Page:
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The Dunlaps of New Hampshire began making fine furniture in the mid-1700s. Their distinctive tables, chests, chairs, and clockcases have their origins in the traditions that the Scots-Irish brought to the New World. Most Dunlap works are now in museums where they are studied by scholars, but thanks to the book's detailed scaled drawings and Donald Dunlap's construction notes, woodworkers can undertake the challenging proportions and ornament practiced by the Dunlaps. The 14 projects range from a simple knife box to an intricate tall clock and include a one-drawer stand, tea table, and desk. knife box one-drawer stand card table candle stand folding stand side chair chest-on-frame chest of drawers dressing table tea table flat-top high chest of drawers high chest of drawers with gallery desk tall clock About the Author: Donald Dunlap practices his craft in Antrim, New Hampshire. Philip Zea is president of Historic Deerfield, Deerfield, Massachusetts. He is currently on the Editorial Advisory Board of the Chipstone Foundation publication American Furniture. He lives in Norwich, Vermont. John Nelson, author of 60 books, lives in Dublin, New Hampshire. His most recent woodworking book is The Big Book of Weekend Woodworking: 150 Easy Projects (1-57990-600-1). 92 b/w photos & 87 drawings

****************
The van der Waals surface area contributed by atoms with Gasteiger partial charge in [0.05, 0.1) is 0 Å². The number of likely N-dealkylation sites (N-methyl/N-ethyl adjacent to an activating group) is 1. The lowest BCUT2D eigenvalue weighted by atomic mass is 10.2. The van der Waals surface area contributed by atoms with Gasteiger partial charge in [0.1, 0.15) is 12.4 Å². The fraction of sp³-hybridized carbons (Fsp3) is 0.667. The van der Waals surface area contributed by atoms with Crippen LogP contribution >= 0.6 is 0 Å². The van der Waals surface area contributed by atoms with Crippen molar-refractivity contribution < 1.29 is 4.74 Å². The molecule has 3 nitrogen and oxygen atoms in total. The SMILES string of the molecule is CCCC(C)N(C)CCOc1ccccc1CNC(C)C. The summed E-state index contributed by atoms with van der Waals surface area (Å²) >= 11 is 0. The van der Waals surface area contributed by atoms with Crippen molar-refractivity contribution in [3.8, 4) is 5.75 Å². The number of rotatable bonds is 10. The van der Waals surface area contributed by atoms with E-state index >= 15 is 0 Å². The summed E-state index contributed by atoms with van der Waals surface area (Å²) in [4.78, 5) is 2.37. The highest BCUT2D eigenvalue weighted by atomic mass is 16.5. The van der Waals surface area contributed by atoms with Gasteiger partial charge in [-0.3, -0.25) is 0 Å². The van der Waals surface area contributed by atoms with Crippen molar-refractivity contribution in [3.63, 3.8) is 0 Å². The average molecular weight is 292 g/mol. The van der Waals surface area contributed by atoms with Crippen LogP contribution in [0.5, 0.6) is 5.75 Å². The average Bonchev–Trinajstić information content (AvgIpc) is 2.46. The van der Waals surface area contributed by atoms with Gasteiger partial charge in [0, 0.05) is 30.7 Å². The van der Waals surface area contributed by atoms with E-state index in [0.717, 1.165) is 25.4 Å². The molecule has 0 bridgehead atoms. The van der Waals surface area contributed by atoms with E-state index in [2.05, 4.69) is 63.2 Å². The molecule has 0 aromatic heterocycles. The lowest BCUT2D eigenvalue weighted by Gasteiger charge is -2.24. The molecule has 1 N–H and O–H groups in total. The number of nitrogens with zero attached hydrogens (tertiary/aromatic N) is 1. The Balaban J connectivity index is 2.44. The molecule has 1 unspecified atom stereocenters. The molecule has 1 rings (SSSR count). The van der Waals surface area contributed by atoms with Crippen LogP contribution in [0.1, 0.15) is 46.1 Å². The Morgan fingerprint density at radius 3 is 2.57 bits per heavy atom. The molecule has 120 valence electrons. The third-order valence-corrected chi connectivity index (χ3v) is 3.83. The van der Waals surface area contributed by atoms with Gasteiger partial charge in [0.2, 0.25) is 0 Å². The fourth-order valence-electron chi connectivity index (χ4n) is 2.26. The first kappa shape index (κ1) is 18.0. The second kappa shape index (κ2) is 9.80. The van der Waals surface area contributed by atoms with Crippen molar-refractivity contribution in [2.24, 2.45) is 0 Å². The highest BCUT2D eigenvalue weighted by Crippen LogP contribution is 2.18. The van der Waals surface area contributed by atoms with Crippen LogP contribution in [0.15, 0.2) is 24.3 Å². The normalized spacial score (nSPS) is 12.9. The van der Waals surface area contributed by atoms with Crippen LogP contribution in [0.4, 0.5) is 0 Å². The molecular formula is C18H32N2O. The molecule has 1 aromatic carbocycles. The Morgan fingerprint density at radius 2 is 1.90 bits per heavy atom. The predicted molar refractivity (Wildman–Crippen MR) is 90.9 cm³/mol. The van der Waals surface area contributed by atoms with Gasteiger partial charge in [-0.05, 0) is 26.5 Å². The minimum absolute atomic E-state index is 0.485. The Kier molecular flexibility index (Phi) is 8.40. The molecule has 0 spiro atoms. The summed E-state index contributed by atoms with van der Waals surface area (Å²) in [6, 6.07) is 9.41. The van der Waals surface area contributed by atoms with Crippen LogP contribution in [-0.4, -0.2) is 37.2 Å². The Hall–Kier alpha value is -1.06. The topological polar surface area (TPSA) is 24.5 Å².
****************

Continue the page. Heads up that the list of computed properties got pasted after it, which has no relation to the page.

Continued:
Taking a multidisciplinary approach to the complex cultural exchanges that took place between Britain and America from 1750 to 1900, The Materials of Exchange examines material, visual, and print culture alongside literature within a transatlantic context. The contributors trace the evolution of Anglo-American culture from its origins as a product of the British North Atlantic Empire through to its persistence in the post-Independence world of the nineteenth and early twentieth centuries. While transatlanticism is a well-established field in history and literary studies, this volume recognizes the wider diversity and interactions of transatlantic cultural production across material and visual cultures as well as literature. As such, while encompassing a range of fields and approaches within the humanities, the ten chapters are all concerned with understanding and interpreting the same Anglo-American culture within the same social contexts. The chapters integrate the literary with the material, offering alternative and provocative perspectives on topics ranging from the child-made book to representations of domestic slaves in literature, by way of history painting, travel writing, architecture and political plays. By focusing on cultural exchanges between Britain and the north-eastern maritime United States over nearly two centuries, the collection offers an in-depth study of Britain’s relationship with a single region of North America over an extended historic period. Contributors have resisted the temptation to prioritize the relationship between New England and England in particular by placing this association within the contexts of Atlantic exchanges with other northeastern states as well as with the South, the Caribbean and Scotland. Intended for researchers in literature, visual and material culture, this collection challenges single-subject boundaries by redefining transatlantic studies as the collective examination of the complex and interrelated cultural t